Weaning: the heartbreak no one talks about.

Rebecca Lynn Craig

Like many parents, during my pregnancy and after childbirth, I did a lot of research on nursing my child. I read the articles. I practiced with different holds. I made sure her latch was just right, and soon after she was born, my daughter and I settled into a breastfeeding relationship and rhythm as seamless and natural as pregnancy had been. Our bodies were in tune with each other in such a miraculous way. Breastfeeding wasn’t without it’s hardships, but compared to the difficulties so many other breastfeeding parents can encounter, ours was relatively effortless. I planned on nursing Marceline until she turned two or until she weaned herself. There seemed to be no end in sight and other than moments of feeling touched out, I was happy with where we were at in our breastfeeding journey.

In September, however, that changed. We decided to sleep train Marci and one of the ways we had to do that was to stop letting her fall asleep by nursing. After experimenting with nursing only during the day but not letting her fall asleep at the breast, we found that it just didn’t work for us. Unlatching when she began to nod off was frustrating and confusing for her. So I made the decision to wean her off of breastfeeding completely.

There are so many articles that prepare you for weaning your child. How to make it an easy transition for them, how to avoid clogged ducts and mastitis as your supply dries up. But no one prepares you for the emotional toll it takes on you, the parent.

I’m sure for many parents, they feel relief. Freedom. No more heavy, leaking breasts. No more hands clawing at your shirt, demanding milk. No more nights’ sleep interrupted by feedings. Me? I launched headlong into grief.

My daughter and I had made it three months shy of my two year goal, and I was immensely proud of us. But I was deeply mourning the end of this chapter. This particular bond that no one else on the planet shared with her—that one act so intimate the only other thing that came close was my pregnancy where I also literally shared my body with her—it was over, and I would never get that back. I would bond with her in different and new ways. But I would never share that closeness with her or anyone else ever again.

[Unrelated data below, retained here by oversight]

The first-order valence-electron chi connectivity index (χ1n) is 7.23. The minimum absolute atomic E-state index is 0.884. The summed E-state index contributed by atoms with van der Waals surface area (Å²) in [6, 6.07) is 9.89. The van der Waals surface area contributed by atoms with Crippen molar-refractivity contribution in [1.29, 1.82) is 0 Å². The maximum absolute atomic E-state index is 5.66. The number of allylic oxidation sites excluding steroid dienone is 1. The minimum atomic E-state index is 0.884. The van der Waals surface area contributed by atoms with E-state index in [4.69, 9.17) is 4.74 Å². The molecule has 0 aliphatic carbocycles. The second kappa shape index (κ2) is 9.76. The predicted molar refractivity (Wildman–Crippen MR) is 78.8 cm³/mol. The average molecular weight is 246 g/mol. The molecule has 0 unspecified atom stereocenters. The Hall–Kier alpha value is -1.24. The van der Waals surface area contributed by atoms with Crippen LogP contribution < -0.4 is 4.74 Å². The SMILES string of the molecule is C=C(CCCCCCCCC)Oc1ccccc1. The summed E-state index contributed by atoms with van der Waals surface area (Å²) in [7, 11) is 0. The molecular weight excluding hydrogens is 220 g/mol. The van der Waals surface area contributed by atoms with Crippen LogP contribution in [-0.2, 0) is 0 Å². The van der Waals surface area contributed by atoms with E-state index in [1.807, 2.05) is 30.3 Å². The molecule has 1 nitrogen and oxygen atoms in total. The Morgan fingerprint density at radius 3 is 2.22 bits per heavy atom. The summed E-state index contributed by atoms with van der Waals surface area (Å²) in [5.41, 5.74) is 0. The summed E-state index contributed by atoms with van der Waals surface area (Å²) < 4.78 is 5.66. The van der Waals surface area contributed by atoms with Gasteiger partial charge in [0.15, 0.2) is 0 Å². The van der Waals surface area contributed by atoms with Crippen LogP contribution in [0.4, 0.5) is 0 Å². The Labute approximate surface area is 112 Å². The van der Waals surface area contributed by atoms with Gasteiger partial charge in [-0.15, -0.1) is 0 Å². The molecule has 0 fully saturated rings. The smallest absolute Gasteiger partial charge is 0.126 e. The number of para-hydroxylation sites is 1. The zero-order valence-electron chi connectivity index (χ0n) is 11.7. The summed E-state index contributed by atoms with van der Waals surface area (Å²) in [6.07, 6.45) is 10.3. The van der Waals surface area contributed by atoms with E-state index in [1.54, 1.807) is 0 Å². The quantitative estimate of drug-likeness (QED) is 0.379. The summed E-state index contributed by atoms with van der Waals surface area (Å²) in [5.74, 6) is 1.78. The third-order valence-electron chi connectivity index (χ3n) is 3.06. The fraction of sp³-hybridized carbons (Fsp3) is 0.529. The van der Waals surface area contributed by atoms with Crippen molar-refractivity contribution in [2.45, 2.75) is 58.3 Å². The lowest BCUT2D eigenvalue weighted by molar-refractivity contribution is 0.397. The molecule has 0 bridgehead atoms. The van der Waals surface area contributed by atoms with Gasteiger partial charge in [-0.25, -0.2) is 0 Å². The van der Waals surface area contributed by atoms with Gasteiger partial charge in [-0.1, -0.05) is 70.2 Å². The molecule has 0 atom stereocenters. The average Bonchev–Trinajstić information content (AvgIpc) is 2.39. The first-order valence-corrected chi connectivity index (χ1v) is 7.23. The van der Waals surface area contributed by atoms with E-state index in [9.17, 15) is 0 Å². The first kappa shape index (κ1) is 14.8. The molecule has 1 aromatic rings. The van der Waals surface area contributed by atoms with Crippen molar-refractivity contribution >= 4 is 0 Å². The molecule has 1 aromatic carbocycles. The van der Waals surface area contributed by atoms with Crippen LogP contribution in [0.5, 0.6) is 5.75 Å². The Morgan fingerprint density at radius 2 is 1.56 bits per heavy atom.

The transition for both of us was difficult. It was confusing and frustrating for her, and heartbreaking for me. I knew the only way I could make the process shorter and less painful was to be consistent; but every time I had to say “no, baby, we don’t do that anymore” when she would ask “nurse? Please?” it was like a punch in the gut. I realized that this was just another sacrifice I would have to make as a parent: this was best for her, this was best for us, even though I was not ready.

It’s been almost two months since we nursed for the very last time. My grief has eased into sadness. I don’t know if I’ll ever be “over it.” Sometimes, in my dreams I look down at my breasts and see drops of milk only to wake up and realize I’m empty and dry. Marci will ask every once in a while, “nurse, please?” But I don’t know that she even knows what she’s asking for anymore. When she sees me naked in the mornings or after a shower, she giggles at my nipples and looks at them quizzically like she’s trying to remember a distant memory. When she’s inconsolable, it takes everything in me to not scoop her in my lap and comfort her how I used to. Our mother/daughter bond is still strong, still growing. But I feel… empty somehow. Like an empty vessel that will never be filled again in that way. That will never be needed again that way.

I wish I had a positive end for this. I wish I had a “don’t worry, it gets better!” note to end on. But I don’t.

I will say this though. Weaning is not just hard for your child, it can be hard on you too. And just like you comfort your child and understand how hard of a transition this can be for them, extend that kindness to yourself as well. It is normal to be sad. It is normal to grieve. It is normal and okay for your sadness and grief to outlast your child’s frustration at the end of this chapter. Normal and okay.

But if you need to know anything, remember this: you are not alone.

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